I know you like your gran children to visit the west as tourist and not assylum seekers……eh, la Manju?

  4. Lafia Touray la Manju

    She is not the boss in that courtroom. The boss is the president of the court who is a judge.

  5. Please la Manju, to serve my enlightenment, I want you to write for me, ”the title” she bears to her office.
    The article then must have been mistaken from origin to be headlined with a comical image of Mrs. Bensouda. Who knows Monsieur Ble Goude have yet more addresses like this to hit at his own politicians at home. I think, one like Mrs. Bensouda could have taken Ivory coast in a much better direction than Laurent Gagbo. Monsieur Goude is not directing anything at the Honorable woman in my opinion, other than a sisterly attention.
    My only advice hereof, to Monsieur Goude is to refrain himself from all Anglo/Franphone colonial sentiments which has always been another big obstacle in our way, in the general Africa’s debates. One like him will certainly address such sticky colonial mindsets issues in the near future, in the scope of my optimism.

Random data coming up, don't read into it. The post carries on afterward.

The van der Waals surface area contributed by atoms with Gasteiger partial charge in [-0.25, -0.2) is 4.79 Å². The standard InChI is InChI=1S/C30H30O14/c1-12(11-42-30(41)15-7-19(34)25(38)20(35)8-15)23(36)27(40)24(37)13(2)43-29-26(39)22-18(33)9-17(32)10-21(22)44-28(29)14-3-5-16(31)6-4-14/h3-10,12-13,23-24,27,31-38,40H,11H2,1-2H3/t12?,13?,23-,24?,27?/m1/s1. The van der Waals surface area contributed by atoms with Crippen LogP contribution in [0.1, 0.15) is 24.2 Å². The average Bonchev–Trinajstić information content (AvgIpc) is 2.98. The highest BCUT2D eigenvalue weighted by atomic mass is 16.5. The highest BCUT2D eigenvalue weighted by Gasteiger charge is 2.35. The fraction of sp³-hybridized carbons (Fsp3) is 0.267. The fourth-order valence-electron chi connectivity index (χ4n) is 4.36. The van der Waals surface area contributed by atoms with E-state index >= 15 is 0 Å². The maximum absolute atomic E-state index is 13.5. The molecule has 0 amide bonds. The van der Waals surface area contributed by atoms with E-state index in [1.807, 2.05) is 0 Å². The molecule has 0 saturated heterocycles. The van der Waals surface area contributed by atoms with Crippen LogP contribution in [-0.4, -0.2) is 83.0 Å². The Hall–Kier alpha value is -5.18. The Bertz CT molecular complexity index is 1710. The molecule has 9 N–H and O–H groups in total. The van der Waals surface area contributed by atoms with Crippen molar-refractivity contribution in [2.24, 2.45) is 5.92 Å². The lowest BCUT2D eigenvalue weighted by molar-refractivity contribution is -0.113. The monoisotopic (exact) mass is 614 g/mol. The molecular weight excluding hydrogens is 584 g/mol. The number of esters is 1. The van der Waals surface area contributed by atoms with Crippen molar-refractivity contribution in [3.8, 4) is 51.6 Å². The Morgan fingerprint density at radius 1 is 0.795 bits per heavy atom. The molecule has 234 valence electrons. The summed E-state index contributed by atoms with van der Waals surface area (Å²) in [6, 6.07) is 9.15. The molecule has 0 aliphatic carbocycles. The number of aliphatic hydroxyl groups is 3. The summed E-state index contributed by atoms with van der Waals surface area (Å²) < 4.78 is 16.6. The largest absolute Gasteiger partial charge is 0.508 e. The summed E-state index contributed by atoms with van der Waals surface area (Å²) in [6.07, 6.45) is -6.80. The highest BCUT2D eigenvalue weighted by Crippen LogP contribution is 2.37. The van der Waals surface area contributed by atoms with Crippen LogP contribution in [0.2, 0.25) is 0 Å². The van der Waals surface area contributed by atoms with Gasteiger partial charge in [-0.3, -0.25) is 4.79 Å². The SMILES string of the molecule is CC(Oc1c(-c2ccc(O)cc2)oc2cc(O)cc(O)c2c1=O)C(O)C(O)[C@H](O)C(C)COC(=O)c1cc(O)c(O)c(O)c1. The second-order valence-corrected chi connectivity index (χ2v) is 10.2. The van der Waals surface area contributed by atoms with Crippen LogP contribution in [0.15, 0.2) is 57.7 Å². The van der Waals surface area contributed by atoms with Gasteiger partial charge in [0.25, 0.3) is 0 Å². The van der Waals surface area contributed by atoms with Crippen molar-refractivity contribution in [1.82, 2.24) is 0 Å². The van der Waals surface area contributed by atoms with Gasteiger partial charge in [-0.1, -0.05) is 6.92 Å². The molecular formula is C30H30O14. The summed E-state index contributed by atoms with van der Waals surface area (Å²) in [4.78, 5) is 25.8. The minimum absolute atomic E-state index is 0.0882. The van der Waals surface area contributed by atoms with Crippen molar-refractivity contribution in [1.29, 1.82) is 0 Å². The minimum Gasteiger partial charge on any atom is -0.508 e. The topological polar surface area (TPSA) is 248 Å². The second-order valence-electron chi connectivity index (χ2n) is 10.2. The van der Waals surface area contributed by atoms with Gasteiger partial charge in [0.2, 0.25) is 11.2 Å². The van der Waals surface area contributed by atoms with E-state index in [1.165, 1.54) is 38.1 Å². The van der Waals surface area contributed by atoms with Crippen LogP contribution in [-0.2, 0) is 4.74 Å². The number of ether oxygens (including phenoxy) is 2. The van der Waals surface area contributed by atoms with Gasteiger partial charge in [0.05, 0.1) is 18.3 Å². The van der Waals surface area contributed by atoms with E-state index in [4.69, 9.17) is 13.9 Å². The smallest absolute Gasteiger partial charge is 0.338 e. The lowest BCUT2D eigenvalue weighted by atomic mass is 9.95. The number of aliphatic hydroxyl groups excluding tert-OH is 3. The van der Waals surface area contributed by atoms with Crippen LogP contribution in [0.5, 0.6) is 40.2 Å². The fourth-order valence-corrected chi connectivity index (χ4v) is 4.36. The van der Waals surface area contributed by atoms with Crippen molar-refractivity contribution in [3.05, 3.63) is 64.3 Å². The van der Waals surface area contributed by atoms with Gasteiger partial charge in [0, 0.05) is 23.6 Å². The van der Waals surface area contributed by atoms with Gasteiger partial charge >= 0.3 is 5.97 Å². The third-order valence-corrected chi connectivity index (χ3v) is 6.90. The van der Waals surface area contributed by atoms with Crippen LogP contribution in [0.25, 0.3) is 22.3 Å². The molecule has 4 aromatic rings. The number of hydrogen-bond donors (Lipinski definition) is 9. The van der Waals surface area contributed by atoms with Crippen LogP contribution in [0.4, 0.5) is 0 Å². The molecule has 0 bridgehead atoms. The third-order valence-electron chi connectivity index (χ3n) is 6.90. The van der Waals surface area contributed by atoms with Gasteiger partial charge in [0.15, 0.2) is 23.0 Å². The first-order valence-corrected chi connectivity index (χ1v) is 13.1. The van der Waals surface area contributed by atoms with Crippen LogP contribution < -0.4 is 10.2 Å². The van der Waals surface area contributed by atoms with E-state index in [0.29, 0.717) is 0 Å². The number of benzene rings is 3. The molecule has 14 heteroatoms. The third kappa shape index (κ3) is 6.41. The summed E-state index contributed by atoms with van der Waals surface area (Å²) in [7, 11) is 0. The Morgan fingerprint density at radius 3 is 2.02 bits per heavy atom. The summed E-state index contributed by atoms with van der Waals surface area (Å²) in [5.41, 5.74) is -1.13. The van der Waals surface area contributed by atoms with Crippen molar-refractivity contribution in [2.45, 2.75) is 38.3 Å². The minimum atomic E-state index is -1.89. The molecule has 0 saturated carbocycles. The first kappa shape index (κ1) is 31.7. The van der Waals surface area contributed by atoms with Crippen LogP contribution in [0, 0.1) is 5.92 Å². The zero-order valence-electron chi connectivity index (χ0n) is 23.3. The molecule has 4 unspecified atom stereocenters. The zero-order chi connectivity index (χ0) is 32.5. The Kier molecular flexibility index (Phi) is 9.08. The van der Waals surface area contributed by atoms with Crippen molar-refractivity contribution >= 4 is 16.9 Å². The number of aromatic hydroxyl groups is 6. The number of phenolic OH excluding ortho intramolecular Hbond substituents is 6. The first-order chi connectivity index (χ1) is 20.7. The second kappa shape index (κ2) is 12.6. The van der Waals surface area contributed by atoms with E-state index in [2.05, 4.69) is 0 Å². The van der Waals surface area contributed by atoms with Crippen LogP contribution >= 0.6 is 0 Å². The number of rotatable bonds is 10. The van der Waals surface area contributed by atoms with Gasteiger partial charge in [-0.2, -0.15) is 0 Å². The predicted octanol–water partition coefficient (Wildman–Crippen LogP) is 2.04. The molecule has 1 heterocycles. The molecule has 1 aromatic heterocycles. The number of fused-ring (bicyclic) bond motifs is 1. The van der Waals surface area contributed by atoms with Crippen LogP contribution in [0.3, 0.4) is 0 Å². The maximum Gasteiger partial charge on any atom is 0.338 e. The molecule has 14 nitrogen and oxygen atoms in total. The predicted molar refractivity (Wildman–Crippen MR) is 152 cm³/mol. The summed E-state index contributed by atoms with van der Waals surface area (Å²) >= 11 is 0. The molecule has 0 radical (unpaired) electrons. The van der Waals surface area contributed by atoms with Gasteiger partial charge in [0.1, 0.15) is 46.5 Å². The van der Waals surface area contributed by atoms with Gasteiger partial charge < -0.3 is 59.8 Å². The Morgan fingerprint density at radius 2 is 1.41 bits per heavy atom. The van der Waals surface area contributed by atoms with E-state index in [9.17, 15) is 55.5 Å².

• Lafia Touray la Manju

      Mrs Bensouda’s title is Chief Prosecutor. Prosecutors are not the boss in a court setting. The Judges are.

      This article has a racial undertone. if the prosecutor was a Western Lawyer, you would not have heard anything like this been said especially as devoid of evidence and facts as this. Nothing like this was said of Carla del Ponte, a Swedish Prosecutor at the then UN Tribunal for Yougoslavia.